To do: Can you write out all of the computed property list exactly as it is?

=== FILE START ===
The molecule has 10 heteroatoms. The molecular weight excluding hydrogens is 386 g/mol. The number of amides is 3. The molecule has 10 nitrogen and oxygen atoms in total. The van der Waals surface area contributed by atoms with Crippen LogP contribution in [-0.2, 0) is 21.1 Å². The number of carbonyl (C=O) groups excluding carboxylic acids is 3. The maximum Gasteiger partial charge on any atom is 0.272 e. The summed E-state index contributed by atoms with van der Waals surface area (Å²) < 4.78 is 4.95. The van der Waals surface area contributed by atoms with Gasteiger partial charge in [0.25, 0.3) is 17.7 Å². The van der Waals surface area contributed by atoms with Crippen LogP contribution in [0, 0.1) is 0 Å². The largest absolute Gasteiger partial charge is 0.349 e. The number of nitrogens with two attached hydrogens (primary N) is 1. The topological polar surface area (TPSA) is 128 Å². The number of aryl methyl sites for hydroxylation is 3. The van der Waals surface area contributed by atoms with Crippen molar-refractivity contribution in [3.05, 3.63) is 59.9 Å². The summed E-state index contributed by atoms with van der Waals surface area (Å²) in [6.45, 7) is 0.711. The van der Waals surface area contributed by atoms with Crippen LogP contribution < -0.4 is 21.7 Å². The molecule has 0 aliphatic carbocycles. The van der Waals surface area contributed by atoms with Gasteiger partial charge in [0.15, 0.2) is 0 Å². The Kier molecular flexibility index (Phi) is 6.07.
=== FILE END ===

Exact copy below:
The molecule has 10 heteroatoms. The molecular weight excluding hydrogens is 386 g/mol. The number of amides is 3. The molecule has 10 nitrogen and oxygen atoms in total. The van der Waals surface area contributed by atoms with Crippen LogP contribution in [-0.2, 0) is 21.1 Å². The number of carbonyl (C=O) groups excluding carboxylic acids is 3. The maximum Gasteiger partial charge on any atom is 0.272 e. The summed E-state index contributed by atoms with van der Waals surface area (Å²) < 4.78 is 4.95. The van der Waals surface area contributed by atoms with Gasteiger partial charge in [0.25, 0.3) is 17.7 Å². The van der Waals surface area contributed by atoms with Crippen LogP contribution in [0, 0.1) is 0 Å². The largest absolute Gasteiger partial charge is 0.349 e. The number of nitrogens with two attached hydrogens (primary N) is 1. The topological polar surface area (TPSA) is 128 Å². The number of aryl methyl sites for hydroxylation is 3. The van der Waals surface area contributed by atoms with Crippen molar-refractivity contribution in [3.05, 3.63) is 59.9 Å². The summed E-state index contributed by atoms with van der Waals surface area (Å²) in [6.45, 7) is 0.711. The van der Waals surface area contributed by atoms with Crippen LogP contribution < -0.4 is 21.7 Å². The molecule has 0 aliphatic carbocycles. The van der Waals surface area contributed by atoms with Gasteiger partial charge in [0.15, 0.2) is 0 Å². The Kier molecular flexibility index (Phi) is 6.07.